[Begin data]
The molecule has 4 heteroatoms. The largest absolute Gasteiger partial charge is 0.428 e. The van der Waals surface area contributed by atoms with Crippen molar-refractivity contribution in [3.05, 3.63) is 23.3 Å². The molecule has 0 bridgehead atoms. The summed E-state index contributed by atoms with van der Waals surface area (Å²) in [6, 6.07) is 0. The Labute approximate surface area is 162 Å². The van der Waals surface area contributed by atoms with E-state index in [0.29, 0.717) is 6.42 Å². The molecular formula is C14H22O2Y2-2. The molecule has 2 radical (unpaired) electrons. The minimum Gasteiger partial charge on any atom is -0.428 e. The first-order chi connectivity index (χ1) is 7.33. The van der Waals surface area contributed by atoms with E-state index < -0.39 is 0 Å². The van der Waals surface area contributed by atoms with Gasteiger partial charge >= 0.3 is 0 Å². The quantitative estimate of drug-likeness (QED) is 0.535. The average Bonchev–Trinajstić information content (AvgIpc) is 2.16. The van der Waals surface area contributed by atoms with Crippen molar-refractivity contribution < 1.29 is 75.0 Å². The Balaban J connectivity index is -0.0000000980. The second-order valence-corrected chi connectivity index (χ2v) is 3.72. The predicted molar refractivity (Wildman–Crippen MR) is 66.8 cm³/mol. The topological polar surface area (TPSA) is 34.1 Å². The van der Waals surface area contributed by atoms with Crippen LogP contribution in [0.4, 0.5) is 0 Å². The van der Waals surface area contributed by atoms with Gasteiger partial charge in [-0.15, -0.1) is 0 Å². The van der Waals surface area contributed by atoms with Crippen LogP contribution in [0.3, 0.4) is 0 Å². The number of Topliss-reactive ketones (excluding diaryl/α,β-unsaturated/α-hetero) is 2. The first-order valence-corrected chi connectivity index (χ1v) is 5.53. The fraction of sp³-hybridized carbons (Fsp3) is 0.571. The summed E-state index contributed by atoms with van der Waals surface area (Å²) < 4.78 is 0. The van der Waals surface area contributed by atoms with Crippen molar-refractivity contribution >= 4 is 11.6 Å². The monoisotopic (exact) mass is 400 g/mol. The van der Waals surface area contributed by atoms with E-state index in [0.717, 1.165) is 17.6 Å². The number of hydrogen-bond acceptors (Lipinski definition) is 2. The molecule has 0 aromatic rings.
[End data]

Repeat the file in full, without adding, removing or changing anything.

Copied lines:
The molecule has 4 heteroatoms. The largest absolute Gasteiger partial charge is 0.428 e. The van der Waals surface area contributed by atoms with Crippen molar-refractivity contribution in [3.05, 3.63) is 23.3 Å². The molecule has 0 bridgehead atoms. The summed E-state index contributed by atoms with van der Waals surface area (Å²) in [6, 6.07) is 0. The Labute approximate surface area is 162 Å². The van der Waals surface area contributed by atoms with E-state index in [0.29, 0.717) is 6.42 Å². The molecular formula is C14H22O2Y2-2. The molecule has 2 radical (unpaired) electrons. The minimum Gasteiger partial charge on any atom is -0.428 e. The first-order chi connectivity index (χ1) is 7.33. The van der Waals surface area contributed by atoms with E-state index < -0.39 is 0 Å². The van der Waals surface area contributed by atoms with Gasteiger partial charge >= 0.3 is 0 Å². The quantitative estimate of drug-likeness (QED) is 0.535. The average Bonchev–Trinajstić information content (AvgIpc) is 2.16. The van der Waals surface area contributed by atoms with Crippen molar-refractivity contribution < 1.29 is 75.0 Å². The Balaban J connectivity index is -0.0000000980. The second-order valence-corrected chi connectivity index (χ2v) is 3.72. The predicted molar refractivity (Wildman–Crippen MR) is 66.8 cm³/mol. The topological polar surface area (TPSA) is 34.1 Å². The van der Waals surface area contributed by atoms with Crippen LogP contribution in [0.4, 0.5) is 0 Å². The van der Waals surface area contributed by atoms with Gasteiger partial charge in [-0.15, -0.1) is 0 Å². The van der Waals surface area contributed by atoms with Crippen LogP contribution in [0.3, 0.4) is 0 Å². The number of Topliss-reactive ketones (excluding diaryl/α,β-unsaturated/α-hetero) is 2. The first-order valence-corrected chi connectivity index (χ1v) is 5.53. The fraction of sp³-hybridized carbons (Fsp3) is 0.571. The summed E-state index contributed by atoms with van der Waals surface area (Å²) < 4.78 is 0. The van der Waals surface area contributed by atoms with Crippen molar-refractivity contribution >= 4 is 11.6 Å². The monoisotopic (exact) mass is 400 g/mol. The van der Waals surface area contributed by atoms with E-state index in [0.717, 1.165) is 17.6 Å². The number of hydrogen-bond acceptors (Lipinski definition) is 2. The molecule has 0 aromatic rings.